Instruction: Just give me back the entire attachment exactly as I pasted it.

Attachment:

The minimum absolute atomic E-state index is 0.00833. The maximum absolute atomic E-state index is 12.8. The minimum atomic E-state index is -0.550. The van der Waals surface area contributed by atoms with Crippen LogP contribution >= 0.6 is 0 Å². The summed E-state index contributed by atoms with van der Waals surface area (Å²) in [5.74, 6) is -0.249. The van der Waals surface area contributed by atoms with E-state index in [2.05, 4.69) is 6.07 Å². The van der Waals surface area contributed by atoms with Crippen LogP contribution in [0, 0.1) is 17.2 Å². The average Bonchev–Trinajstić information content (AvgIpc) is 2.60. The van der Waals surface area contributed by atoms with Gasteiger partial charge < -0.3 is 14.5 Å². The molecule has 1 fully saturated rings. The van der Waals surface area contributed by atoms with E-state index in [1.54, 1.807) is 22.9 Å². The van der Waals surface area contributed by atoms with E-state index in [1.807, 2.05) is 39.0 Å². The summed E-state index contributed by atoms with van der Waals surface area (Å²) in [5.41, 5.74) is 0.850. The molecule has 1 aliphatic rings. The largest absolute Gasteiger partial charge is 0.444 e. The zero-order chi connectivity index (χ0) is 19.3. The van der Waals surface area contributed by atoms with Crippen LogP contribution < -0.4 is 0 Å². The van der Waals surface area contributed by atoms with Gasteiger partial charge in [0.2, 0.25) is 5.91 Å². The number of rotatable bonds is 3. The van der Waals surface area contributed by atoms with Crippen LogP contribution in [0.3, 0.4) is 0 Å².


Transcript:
The minimum absolute atomic E-state index is 0.00833. The maximum absolute atomic E-state index is 12.8. The minimum atomic E-state index is -0.550. The van der Waals surface area contributed by atoms with Crippen LogP contribution >= 0.6 is 0 Å². The summed E-state index contributed by atoms with van der Waals surface area (Å²) in [5.74, 6) is -0.249. The van der Waals surface area contributed by atoms with E-state index in [2.05, 4.69) is 6.07 Å². The van der Waals surface area contributed by atoms with Crippen LogP contribution in [0, 0.1) is 17.2 Å². The average Bonchev–Trinajstić information content (AvgIpc) is 2.60. The van der Waals surface area contributed by atoms with Gasteiger partial charge < -0.3 is 14.5 Å². The molecule has 1 fully saturated rings. The van der Waals surface area contributed by atoms with E-state index in [1.54, 1.807) is 22.9 Å². The van der Waals surface area contributed by atoms with E-state index in [1.807, 2.05) is 39.0 Å². The summed E-state index contributed by atoms with van der Waals surface area (Å²) in [5.41, 5.74) is 0.850. The molecule has 1 aliphatic rings. The largest absolute Gasteiger partial charge is 0.444 e. The zero-order chi connectivity index (χ0) is 19.3. The van der Waals surface area contributed by atoms with Crippen LogP contribution < -0.4 is 0 Å². The van der Waals surface area contributed by atoms with Gasteiger partial charge in [0.2, 0.25) is 5.91 Å². The number of rotatable bonds is 3. The van der Waals surface area contributed by atoms with Crippen LogP contribution in [0.3, 0.4) is 0 Å².